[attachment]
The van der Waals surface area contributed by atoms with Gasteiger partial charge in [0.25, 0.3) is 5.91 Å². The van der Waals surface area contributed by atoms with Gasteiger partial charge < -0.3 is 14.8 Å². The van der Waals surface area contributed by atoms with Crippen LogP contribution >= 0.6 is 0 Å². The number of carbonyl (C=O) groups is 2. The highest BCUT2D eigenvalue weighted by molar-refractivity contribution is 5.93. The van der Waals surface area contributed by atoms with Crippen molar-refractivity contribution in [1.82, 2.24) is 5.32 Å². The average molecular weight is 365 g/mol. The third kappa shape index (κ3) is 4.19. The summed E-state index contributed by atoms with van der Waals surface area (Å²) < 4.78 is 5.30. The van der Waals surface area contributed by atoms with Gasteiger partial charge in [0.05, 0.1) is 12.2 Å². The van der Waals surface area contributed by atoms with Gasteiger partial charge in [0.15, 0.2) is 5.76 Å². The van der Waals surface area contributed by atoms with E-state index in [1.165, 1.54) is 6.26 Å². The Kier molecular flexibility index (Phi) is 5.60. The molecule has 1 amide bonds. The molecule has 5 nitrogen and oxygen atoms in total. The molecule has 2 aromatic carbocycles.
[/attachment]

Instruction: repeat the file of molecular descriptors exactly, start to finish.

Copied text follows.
The van der Waals surface area contributed by atoms with Gasteiger partial charge in [0.25, 0.3) is 5.91 Å². The van der Waals surface area contributed by atoms with Gasteiger partial charge < -0.3 is 14.8 Å². The van der Waals surface area contributed by atoms with Crippen LogP contribution >= 0.6 is 0 Å². The number of carbonyl (C=O) groups is 2. The highest BCUT2D eigenvalue weighted by molar-refractivity contribution is 5.93. The van der Waals surface area contributed by atoms with Crippen molar-refractivity contribution in [1.82, 2.24) is 5.32 Å². The average molecular weight is 365 g/mol. The third kappa shape index (κ3) is 4.19. The summed E-state index contributed by atoms with van der Waals surface area (Å²) < 4.78 is 5.30. The van der Waals surface area contributed by atoms with Gasteiger partial charge in [0.05, 0.1) is 12.2 Å². The van der Waals surface area contributed by atoms with Gasteiger partial charge in [0.15, 0.2) is 5.76 Å². The van der Waals surface area contributed by atoms with E-state index in [1.165, 1.54) is 6.26 Å². The Kier molecular flexibility index (Phi) is 5.60. The molecule has 1 amide bonds. The molecule has 5 nitrogen and oxygen atoms in total. The molecule has 2 aromatic carbocycles.